Ah, Venice Beach, California. Laidback and bustling all at the same time. This unique Los Angeles County beach town has sand, surf, and a lot of local color. No doubt, many consider Venice Beach to be the nerve center for Los Angeles’ quirky, out-there personality. If you’re visiting LA for the first time, put it on your ‘must-do’ list because you won’t want to miss it. And once you’re there, indulge in our Favorite 5 things to do.
1- Stay in the Heart of Venice
To stay at the center of Venice Beach culture, book a room at Hotel Erwin, a retro-meets-surf-style boutique hotel with plenty of ocean-view rooms, a rooftop lounge, and a lobby decorated with surfboards. Or stay at the historic Venice Beach Suites & Hotel, with its exposed-brick walls, a cool antique elevator named “Betsy,” and a rooftop deck with 360-degree views.
2 – People Watch at Muscle Beach
Venice is most famous, perhaps, for Muscle Beach, a stretch of sand accented with an outdoor gym that’s a magnet for serious body-builders, cheerful exhibitionists, and plenty of gawkers. You can get a day pass for the gym at Muscle Beach for just $10 if you want to get a hands-on experience. The surrounding area of beach also has play areas for kids, a skate park, a boxing ring, and of course, a “regular” beach, where you can relax in the sand and watch everyone else work up a sweat.
3 – Eat Like a Local
Venice has attracted plenty of top-shelf places to eat, drink, or just nosh. Grab a table at a restaurant/bar known as James’ Beach—located a mere half block from the sand—known for its Angus burgers, movie-star mahi-mahi tacos (they were featured in the 2009 film I Love You, Man), and colorful people-watching.
Gourmands also flock to two restaurants launched by chef Travis Lett, which both start with a silent G: Gjusta is an acclaimed bakery and deli known for its decadent sandwiches while Gjelina draws consistent crowds for its inventive vegetable dishes, pizzas, and surprises like rabbit stroganoff. Nearby Zinqué, meanwhile, takes its inspiration from the French for its charcuterie plates, quiches, and chocolate croissants.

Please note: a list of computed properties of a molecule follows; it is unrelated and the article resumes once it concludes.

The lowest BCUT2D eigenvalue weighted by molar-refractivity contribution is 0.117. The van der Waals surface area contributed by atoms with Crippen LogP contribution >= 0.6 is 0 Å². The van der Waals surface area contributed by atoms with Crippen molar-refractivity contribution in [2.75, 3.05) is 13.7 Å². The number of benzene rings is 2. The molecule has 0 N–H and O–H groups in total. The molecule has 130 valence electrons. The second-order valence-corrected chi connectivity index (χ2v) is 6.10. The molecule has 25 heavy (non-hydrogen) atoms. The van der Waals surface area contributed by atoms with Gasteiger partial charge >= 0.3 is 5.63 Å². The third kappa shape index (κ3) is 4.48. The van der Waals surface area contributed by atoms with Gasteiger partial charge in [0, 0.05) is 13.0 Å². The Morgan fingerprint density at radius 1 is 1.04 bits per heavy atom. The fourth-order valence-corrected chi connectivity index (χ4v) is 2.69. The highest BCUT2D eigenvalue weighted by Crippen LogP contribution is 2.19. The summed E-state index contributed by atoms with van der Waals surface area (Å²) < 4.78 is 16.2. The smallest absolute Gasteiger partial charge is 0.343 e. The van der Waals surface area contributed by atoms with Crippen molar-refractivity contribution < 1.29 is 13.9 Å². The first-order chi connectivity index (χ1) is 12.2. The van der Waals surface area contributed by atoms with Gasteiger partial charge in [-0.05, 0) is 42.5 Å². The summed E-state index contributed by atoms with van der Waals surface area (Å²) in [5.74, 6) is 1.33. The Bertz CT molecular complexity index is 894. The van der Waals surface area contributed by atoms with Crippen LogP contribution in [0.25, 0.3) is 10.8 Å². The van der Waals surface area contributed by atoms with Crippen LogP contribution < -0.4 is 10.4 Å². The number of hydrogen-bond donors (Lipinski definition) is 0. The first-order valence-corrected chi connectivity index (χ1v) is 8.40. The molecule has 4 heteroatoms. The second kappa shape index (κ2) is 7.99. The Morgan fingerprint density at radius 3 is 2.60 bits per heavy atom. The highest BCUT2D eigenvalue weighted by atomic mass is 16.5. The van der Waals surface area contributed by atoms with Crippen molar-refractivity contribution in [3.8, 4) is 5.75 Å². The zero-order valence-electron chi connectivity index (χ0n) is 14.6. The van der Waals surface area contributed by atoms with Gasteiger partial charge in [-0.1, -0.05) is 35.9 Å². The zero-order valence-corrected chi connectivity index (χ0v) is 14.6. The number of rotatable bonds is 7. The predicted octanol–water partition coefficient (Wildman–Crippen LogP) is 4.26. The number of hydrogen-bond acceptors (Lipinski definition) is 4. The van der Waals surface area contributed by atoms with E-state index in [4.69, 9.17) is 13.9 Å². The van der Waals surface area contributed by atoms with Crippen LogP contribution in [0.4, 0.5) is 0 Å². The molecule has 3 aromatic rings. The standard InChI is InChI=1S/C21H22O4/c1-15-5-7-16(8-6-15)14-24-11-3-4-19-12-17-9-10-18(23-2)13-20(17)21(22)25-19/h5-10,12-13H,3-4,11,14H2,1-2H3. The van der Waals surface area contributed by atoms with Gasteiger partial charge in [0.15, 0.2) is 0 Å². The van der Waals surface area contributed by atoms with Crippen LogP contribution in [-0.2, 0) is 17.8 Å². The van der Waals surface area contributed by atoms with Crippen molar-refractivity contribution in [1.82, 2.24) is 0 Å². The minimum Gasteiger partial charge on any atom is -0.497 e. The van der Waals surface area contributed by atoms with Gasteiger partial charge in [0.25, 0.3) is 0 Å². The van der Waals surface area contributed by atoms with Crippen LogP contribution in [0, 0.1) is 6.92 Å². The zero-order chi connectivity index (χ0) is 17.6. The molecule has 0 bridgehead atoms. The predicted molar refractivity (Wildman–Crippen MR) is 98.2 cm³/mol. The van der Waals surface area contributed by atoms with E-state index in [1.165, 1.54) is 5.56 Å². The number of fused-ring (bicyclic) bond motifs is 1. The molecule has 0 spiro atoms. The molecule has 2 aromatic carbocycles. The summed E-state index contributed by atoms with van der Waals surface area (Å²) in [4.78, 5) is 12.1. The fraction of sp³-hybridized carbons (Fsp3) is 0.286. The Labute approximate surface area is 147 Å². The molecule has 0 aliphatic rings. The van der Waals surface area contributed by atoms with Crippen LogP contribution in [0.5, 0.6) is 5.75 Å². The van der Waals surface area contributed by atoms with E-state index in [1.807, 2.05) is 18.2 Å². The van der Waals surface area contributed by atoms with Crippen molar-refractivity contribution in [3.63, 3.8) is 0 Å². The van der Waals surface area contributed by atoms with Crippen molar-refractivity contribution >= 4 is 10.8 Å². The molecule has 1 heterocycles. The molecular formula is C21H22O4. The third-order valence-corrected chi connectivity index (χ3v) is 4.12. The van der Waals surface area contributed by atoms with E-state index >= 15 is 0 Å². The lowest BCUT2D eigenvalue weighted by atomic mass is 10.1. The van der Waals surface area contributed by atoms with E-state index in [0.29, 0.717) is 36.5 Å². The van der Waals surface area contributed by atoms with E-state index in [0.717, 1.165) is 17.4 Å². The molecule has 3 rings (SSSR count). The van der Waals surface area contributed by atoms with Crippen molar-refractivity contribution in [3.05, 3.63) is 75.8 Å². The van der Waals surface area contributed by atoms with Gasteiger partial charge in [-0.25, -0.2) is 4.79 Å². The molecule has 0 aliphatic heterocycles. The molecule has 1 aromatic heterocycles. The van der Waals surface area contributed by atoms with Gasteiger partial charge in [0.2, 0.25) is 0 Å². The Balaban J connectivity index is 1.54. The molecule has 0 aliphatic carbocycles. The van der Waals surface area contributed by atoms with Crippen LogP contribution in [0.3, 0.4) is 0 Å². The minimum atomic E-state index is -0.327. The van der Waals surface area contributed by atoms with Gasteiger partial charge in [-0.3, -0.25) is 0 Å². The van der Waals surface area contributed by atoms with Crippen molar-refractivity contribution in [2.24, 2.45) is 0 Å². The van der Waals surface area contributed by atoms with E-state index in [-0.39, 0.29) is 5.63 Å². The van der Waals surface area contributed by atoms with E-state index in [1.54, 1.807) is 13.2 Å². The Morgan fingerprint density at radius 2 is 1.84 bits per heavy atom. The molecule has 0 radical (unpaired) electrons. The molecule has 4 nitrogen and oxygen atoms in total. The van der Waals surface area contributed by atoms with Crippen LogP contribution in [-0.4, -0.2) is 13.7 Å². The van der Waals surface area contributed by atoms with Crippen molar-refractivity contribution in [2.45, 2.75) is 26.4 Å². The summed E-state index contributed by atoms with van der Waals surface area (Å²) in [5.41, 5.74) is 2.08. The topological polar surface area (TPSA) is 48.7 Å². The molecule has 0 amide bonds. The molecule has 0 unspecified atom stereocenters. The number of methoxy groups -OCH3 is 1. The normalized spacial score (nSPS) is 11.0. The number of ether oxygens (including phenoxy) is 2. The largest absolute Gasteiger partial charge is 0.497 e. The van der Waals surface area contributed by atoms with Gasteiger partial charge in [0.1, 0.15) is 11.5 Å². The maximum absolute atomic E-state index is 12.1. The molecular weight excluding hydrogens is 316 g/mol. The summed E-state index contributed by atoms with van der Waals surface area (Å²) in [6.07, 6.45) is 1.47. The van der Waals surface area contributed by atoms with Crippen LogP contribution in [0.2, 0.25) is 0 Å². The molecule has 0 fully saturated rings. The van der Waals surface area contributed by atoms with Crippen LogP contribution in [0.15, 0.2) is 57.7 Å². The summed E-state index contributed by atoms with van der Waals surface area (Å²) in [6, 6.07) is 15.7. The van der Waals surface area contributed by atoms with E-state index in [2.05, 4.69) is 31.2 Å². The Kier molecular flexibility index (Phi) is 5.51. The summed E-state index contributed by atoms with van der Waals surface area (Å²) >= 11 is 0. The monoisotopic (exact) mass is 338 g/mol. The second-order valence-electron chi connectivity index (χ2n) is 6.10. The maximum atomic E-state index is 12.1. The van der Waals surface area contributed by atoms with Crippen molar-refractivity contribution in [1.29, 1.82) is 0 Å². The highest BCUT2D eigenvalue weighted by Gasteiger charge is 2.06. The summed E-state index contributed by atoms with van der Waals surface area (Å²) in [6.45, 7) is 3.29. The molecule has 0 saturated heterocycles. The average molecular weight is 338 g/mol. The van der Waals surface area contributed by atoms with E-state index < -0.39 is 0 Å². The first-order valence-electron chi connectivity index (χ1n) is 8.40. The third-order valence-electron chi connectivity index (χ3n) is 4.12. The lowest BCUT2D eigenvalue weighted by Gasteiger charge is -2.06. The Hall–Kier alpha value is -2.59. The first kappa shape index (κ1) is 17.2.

Another bucket-list stop for foodies is Tito’s Tacos, an old-school taqueria located at the eastern edge of Venice. Founded in 1959 and still sporting an old sign out front, Tito’s regularly makes national best-of lists for its unapologetically traditional tacos and burritos. The tacos are topped with shredded iceberg and grated cheddar, and the beef burritos are filled with chili con carne.
4 – Shop for Quirky Treasures
Between meals and workouts, rent a bike and pedal along Venice’s long, beachside bike path (Hotel Erwin guests can just borrow a bike). Or, wander Abbot Kinney Boulevard, named for the eccentric real estate investor who built Venice in the early 20th century to reflect his favorite Italian city. (see #5) Visit Venice Beach on the first Friday of the month for food trucks and live music but any day of the week offers a mix of art galleries, clothing boutiques, and intriguing gift shops, like the low-key elegance at Cuyana, the British-made activewear at Sweaty Betty, and the scents at Strange Invisible Perfumes. Abbot Kinney also features some transplants that make for excellent snacks, from Chicago’s Intelligentsia Coffee to Portland’s Salt & Straw Ice Cream and Blue Star Donuts.
5 – Explore the Venice Canals
Tucked between the boardwalk and Abbot Kinney lies California’s stunning version of Italy’s Venice canals, which offset the beach scene with a completely different look and feel. In this 3-block stretch, visitors will find photo opportunities at every turn with an eclectic mix of modern properties and charming beach houses, plenty of greenery and blooming gardens, arching pedestrian bridges, and non-motorized vessels lazily cruising the waterway alongside ducklings. Visitors can rent a small boat or paddleboard to join the locals on the waterway (enter via the launch ramp at Venice Boulevard) or locate a tour company for a walking tour or gondola ride.
Partial content courtesy of Visit California